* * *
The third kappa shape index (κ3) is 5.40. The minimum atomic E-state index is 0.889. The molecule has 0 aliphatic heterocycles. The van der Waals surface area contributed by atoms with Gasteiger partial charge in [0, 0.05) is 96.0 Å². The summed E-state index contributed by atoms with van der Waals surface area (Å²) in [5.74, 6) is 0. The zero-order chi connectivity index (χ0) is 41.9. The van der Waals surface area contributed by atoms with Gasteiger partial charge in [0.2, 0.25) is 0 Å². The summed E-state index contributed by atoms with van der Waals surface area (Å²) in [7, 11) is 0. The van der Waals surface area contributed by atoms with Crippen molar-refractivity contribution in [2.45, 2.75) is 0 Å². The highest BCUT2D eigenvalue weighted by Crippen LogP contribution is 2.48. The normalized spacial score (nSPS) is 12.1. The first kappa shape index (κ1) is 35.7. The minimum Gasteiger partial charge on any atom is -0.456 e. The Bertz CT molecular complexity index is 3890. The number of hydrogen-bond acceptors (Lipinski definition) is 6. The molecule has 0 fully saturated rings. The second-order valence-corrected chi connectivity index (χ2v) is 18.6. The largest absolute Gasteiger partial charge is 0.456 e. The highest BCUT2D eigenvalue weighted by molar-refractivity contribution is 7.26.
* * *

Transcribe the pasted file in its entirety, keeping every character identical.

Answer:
The third kappa shape index (κ3) is 5.40. The minimum atomic E-state index is 0.889. The molecule has 0 aliphatic heterocycles. The van der Waals surface area contributed by atoms with Gasteiger partial charge in [0, 0.05) is 96.0 Å². The summed E-state index contributed by atoms with van der Waals surface area (Å²) in [5.74, 6) is 0. The zero-order chi connectivity index (χ0) is 41.9. The van der Waals surface area contributed by atoms with Gasteiger partial charge in [0.2, 0.25) is 0 Å². The summed E-state index contributed by atoms with van der Waals surface area (Å²) in [7, 11) is 0. The van der Waals surface area contributed by atoms with Crippen molar-refractivity contribution in [2.45, 2.75) is 0 Å². The highest BCUT2D eigenvalue weighted by Crippen LogP contribution is 2.48. The normalized spacial score (nSPS) is 12.1. The first kappa shape index (κ1) is 35.7. The minimum Gasteiger partial charge on any atom is -0.456 e. The Bertz CT molecular complexity index is 3890. The number of hydrogen-bond acceptors (Lipinski definition) is 6. The molecule has 0 fully saturated rings. The second-order valence-corrected chi connectivity index (χ2v) is 18.6. The largest absolute Gasteiger partial charge is 0.456 e. The highest BCUT2D eigenvalue weighted by molar-refractivity contribution is 7.26.